Basically, I came to the conclusion that I needed to use my Linux Desktop to do a clone of my Raspberry Pi. Windows has different tools, Mac has some of the same tools and I believe dd is available under terminal.
I’m not a Mac or Windows Guy, I use Debian Linux, exclusively.
The lay of the land is
- Host Computer running Linux
- Sufficient space on the internal hard drive
- A chip reader to connect the chip to the USB chain of the host computer
So you have a credit card sized computer. The little computer that could.
You decided to do some things to it and perhaps got your feet wet using Linux.
Good for you. That’s one good use for a Raspberry Pi.
It’s a machine that is best used for learning. Doing weird projects like you see all over the place.
I have the second “use case” for it here. It’s a great Print Server. I turn it on, my Linux desktop sees it, and I can print to it.
All that requires some customization of the machine, installing CUPS, maybe some other things like using it as a small data server with SAMBA.
You got your machine stable but did you back it up?
After all, if you’re playing with RTL-SDR and want to look at some amateur radio using the Pi to serve the radio out from where the antenna is, it will take more customization that you won’t want to lose.
Ok, so since the Raspberry Pi can run off a couple rechargeable batteries or a wall wart, it’s getting put out in the shed and is now nice and stable but the second situation comes to mind for backing it up.
Debian and Raspbian will be upgraded to the next version “very soon”. There’s no rush for that, the old stable will be maintained for a few years, I mean Linux isn’t managed like Windows is, is it?
Even though the next version, Testing, is stable enough to use as a daily driver like I do, you really do want to back that machine before you upgrade in case you do it wrong.
One final reason to back up is that the Raspberry Pi occasionally corrupts the litlle SDHC chip that has the Operating System on it due to static electricity, power pops and so forth. That is how the hardware is constructed, you can’t avoid power instability without filters or battery backups.
Get the picture?
Here is how I do a backup, and when I am done, I have an .ISO file that I can write out to a different chip.
- First shut down and power off the Pi.
- Remove the Pi’s Boot Chip and put it in your USB Chip Reader.
- Make sure your Linux Host Computer is turned on, and booted.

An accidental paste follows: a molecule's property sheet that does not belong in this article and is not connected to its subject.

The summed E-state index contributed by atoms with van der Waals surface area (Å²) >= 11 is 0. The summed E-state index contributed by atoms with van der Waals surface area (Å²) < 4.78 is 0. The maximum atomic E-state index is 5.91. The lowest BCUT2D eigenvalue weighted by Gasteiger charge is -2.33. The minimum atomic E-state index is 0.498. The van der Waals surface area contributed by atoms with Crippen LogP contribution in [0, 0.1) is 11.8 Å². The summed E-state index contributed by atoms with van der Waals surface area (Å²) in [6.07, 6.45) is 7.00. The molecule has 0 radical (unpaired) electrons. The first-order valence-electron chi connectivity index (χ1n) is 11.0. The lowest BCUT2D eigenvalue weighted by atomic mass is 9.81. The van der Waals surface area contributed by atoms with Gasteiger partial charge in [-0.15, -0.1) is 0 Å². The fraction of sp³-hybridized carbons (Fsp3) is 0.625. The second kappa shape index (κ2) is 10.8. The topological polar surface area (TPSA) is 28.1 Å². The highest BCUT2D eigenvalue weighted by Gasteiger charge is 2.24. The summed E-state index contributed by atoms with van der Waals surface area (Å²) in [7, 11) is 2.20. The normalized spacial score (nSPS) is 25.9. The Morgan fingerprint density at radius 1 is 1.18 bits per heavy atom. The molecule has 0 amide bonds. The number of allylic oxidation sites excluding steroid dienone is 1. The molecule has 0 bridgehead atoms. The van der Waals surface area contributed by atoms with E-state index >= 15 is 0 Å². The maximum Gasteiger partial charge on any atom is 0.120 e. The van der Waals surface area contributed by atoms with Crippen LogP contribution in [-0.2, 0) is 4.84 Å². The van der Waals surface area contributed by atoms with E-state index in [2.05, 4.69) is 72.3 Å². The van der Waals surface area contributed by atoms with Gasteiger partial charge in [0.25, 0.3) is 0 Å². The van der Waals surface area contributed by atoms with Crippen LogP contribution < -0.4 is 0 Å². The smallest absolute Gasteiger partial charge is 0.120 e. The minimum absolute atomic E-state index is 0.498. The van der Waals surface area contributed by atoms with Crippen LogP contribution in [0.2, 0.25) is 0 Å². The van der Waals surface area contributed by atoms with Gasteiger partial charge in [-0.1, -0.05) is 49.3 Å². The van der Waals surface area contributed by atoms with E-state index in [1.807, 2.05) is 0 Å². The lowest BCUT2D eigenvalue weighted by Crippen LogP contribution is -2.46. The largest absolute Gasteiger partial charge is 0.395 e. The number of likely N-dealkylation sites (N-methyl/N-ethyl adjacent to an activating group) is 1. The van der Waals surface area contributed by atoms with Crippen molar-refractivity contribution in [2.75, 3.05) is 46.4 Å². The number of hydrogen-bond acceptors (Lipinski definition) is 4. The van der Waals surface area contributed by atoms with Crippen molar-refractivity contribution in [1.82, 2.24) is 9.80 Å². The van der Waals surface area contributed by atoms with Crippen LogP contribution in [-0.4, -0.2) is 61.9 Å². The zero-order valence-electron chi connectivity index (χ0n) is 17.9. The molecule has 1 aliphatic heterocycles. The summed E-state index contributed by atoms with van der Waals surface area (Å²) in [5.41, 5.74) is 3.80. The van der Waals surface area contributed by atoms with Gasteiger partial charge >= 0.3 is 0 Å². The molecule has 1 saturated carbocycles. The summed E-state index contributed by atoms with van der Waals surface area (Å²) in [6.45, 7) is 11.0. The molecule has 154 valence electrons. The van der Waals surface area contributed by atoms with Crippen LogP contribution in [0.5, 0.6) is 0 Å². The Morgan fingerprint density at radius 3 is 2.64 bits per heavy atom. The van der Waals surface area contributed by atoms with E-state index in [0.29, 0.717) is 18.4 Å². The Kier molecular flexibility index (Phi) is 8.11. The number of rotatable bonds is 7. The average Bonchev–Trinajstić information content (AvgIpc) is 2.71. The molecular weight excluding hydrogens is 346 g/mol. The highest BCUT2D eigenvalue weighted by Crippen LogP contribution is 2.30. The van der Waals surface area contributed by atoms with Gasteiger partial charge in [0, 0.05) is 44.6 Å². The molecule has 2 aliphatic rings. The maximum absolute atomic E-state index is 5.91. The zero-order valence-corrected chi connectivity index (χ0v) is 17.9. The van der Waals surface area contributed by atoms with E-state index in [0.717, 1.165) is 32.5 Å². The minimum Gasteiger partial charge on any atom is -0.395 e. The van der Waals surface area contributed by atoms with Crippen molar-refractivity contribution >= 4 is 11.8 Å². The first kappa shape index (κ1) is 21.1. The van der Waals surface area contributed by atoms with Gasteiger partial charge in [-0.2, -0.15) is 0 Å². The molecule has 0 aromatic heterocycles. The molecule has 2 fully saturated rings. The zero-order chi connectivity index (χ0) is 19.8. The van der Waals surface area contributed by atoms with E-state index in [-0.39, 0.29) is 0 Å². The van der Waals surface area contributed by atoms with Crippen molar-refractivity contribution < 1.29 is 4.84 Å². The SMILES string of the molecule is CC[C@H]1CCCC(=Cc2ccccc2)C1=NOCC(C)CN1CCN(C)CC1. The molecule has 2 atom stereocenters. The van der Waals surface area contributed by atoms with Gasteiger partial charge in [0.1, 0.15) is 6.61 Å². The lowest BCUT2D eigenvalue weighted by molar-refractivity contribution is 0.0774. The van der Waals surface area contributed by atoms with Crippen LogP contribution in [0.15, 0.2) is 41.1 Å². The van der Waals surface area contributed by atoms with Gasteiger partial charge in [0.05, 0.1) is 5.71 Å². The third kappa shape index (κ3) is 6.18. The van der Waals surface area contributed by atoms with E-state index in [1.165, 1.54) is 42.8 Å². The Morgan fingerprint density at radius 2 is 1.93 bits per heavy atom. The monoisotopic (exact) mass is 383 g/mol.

- Navigate to the directory you want to store your .ISO image with Terminal under Root.
- Plug the USB Chip Reader with the chip into the USB Port.
- From the Root Prompt run “dmesg“. dmesg will scroll very quickly all the console information, but what you are looking for is a message that says that you plugged in something to /dev/sdb or similar. In my case, it came up on /dev/sdd . The messages that I got when I plugged the chip in are below.
[132387.203934] usb 3-2: new SuperSpeed Gen 1 USB device number 8 using xhci_hcd
[132387.224573] usb 3-2: New USB device found, idVendor=05e3, idProduct=0749, bcdDevice=15.32
[132387.224577] usb 3-2: New USB device strings: Mfr=3, Product=4, SerialNumber=2
[132387.224579] usb 3-2: Product: USB3.0 Card Reader
[132387.224580] usb 3-2: Manufacturer: Generic
[132387.224582] usb 3-2: SerialNumber: 000000001532
[132387.227673] usb-storage 3-2:1.0: USB Mass Storage device detected
[132387.263161] scsi host2: usb-storage 3-2:1.0
[132388.282897] scsi 2:0:0:0: Direct-Access Generic STORAGE DEVICE 1532 PQ: 0 ANSI: 6
[132388.286984] sd 2:0:0:0: Attached scsi generic sg3 type 0
[132388.679099] sd 2:0:0:0: [sdd] 31116288 512-byte logical blocks: (15.9 GB/14.8 GiB)
[132388.679447] sd 2:0:0:0: [sdd] Write Protect is off
[132388.679450] sd 2:0:0:0: [sdd] Mode Sense: 21 00 00 00
[132388.679775] sd 2:0:0:0: [sdd] Write cache: disabled, read cache: enabled, doesn’t support DPO or FUA
[132388.686945] sdd: sdd1 sdd2 < sdd5 sdd6 sdd7 >
[132388.688860] sd 2:0:0:0: [sdd] Attached SCSI removable disk
- The command to do the backup is a simple dd command. This command will be creating a file called raspberrypibackup.iso in the present working directory. Assuming your linux host saw the USB stick as /dev/sdb the command is following:
dd if=/dev/sdb of=raspberrypibackup.iso conv=noerror,sync status=progress
Really that is it. Just issue that command, walk away. It took about an hour for me to do this al, plenty of time to do something else.
Or just go have a coffee.
When it is complete you will have your backup ISO and you can copy that back out to a chip or just leave the file on your hard disc as an archive.
The restore is the same dd command with the if and of parameters swapped:
dd if=raspberrypibackup.iso of=/dev/sdb conv=noerror,sync status=progress